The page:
General feelings of illness, headache, and nausea can result if you suddenly stop taking Tofranil. Follow your doctor's instructions closely when discontinuing Tofranil.
Tell your doctor if you develop a sore throat or fever while taking Tofranil.
This drug may impair your ability to drive a car or operate potentially dangerous machinery. Do not participate in any activities that require full alertness if you are unsure about your ability.
This drug can make you sensitive to light. Try to stay out of the sun as much as possible while you are taking it.
If you are going to have elective surgery, your doctor will take you off Tofranil.
Possible food and drug interactions when taking Tofranil
Never combine Tofranil with an MAO inhibitor. If Tofranil is taken with certain other drugs, the effects of either could be increased, decreased, or altered. It is especially important to check with your doctor before combining Tofranil with the following:
Albuterol (Proventil, Ventolin)
Antidepressants that act on serotonin, including Prozac, Paxil, and Zoloft
Barbiturates such as Nembutal and Seconal
Blood pressure medications such as Ismelin, Catapres, and Wytensin
Decongestants such as Sudafed
Drugs that control spasms, such as Cogentin
Major tranquilizers such as Mellaril and Thorazine
Other antidepressants such as Elavil and Pamelor
Thyroid medications such as Synthroid
Tranquilizers and sleep aids such as Halcion, Xanax, and Valium
Extreme drowsiness and other potentially serious effects can result if Tofranil is combined with alcohol or other mental depressants, such as narcotic painkillers (Percocet), sleeping medications (Halcion), or tranquilizers (Valium).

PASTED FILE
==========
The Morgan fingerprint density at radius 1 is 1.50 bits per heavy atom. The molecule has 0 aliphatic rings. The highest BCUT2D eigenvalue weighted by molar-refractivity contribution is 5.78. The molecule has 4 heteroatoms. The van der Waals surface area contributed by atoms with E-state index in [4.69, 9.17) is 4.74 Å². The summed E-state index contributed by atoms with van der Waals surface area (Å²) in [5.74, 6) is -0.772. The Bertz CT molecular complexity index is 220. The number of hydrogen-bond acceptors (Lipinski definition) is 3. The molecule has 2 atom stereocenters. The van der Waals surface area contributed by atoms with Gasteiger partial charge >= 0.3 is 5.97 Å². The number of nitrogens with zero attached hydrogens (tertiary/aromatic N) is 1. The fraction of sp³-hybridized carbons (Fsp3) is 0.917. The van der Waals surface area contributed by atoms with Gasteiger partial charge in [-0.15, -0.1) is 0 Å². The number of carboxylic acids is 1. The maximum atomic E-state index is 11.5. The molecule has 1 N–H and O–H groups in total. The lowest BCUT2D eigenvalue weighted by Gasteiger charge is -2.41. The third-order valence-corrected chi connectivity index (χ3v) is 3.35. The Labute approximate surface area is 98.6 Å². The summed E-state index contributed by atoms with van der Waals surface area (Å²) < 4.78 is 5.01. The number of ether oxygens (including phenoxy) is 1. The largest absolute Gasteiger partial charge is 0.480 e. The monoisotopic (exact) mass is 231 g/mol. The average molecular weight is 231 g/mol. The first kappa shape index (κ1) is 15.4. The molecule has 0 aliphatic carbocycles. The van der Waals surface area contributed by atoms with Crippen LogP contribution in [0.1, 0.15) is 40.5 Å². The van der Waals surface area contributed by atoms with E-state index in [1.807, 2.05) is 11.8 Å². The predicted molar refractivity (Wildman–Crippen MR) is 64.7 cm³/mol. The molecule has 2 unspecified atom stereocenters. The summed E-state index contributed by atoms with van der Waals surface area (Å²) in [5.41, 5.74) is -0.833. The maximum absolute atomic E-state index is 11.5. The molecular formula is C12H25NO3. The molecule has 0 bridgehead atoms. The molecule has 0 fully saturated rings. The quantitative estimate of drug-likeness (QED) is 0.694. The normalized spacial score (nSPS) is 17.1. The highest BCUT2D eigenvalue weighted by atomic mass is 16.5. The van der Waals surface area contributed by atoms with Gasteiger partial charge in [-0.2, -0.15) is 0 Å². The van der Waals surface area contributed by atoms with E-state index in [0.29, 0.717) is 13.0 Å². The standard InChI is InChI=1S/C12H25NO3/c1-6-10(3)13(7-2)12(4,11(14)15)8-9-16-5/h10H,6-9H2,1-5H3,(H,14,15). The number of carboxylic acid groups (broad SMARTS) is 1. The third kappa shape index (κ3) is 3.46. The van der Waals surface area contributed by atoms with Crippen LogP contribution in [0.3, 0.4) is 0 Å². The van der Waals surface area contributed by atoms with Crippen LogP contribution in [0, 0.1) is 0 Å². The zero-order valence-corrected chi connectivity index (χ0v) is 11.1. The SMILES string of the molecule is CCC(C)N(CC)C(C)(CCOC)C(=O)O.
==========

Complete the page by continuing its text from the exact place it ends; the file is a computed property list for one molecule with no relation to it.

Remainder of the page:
If you are switching from Prozac, wait at least 5 weeks after your last dose of Prozac before starting Tofranil.
Special information if you are pregnant or breastfeeding
The effects of Tofranil during pregnancy have not been adequately studied. Pregnant women should use Tofranil only when the potential benefits clearly outweigh the potential risks. If you are pregnant or plan to become pregnant, inform your doctor immediately. Tofranil may appear in breast milk and could affect a nursing infant. If this medication is essential to your health, your doctor may advise you to stop breastfeeding until your treatment is finished.
Recommended dosage for Tofranil
The usual starting dose is 75 milligrams a day. The doctor may increase this to 150 milligrams a day. The maximum daily dose is 200 milligrams.
Tofranil is not to be used in children to treat any condition but bedwetting, and its use will be limited to short-term therapy. Safety and effectiveness in children under the age of 6 have not been established. Total daily dosages for children should not exceed 2.5 milligrams for each 2.2 pounds of the child's weight.
Doses usually begin at 25 milligrams per day. This amount should be taken an hour before bedtime. If needed, this dose may be increased after 1 week to 50 milligrams (ages 6 through 11) or 75 milligrams (ages 12 and up), taken in one dose at bedtime or divided into 2 doses, 1 taken at mid-afternoon and 1 at bedtime.
OLDER ADULTS AND ADOLESCENTS
People in these two age groups should take lower doses. Dosage starts out at 30 to 40 milligrams per day and can go up to no more than 100 milligrams a day.
Overdosage of Tofranil
Any medication taken in excess can have serious consequences. An overdose of Tofranil can cause death. It has been reported that children are more sensitive than adults to overdoses of Tofranil. If you suspect an overdose, seek medical help immediately.
- Symptoms of Tofranil overdose may include: Agitation, bluish skin, coma, convulsions, difficulty breathing, dilated pupils, drowsiness, heart failure, high fever, involuntary writhing or jerky movements, irregular or rapid heartbeat, lack of coordination, low blood pressure, overactive reflexes, restlessness, rigid muscles, shock, stupor, sweating, vomiting.
Staff, H. (2009, January 3). Tofranil (Imipramine) Patient Information, HealthyPlace. Retrieved on 2023, January 27 from https://www.healthyplace.com/other-info/psychiatric-medications/tofranil-imipramine-patient-information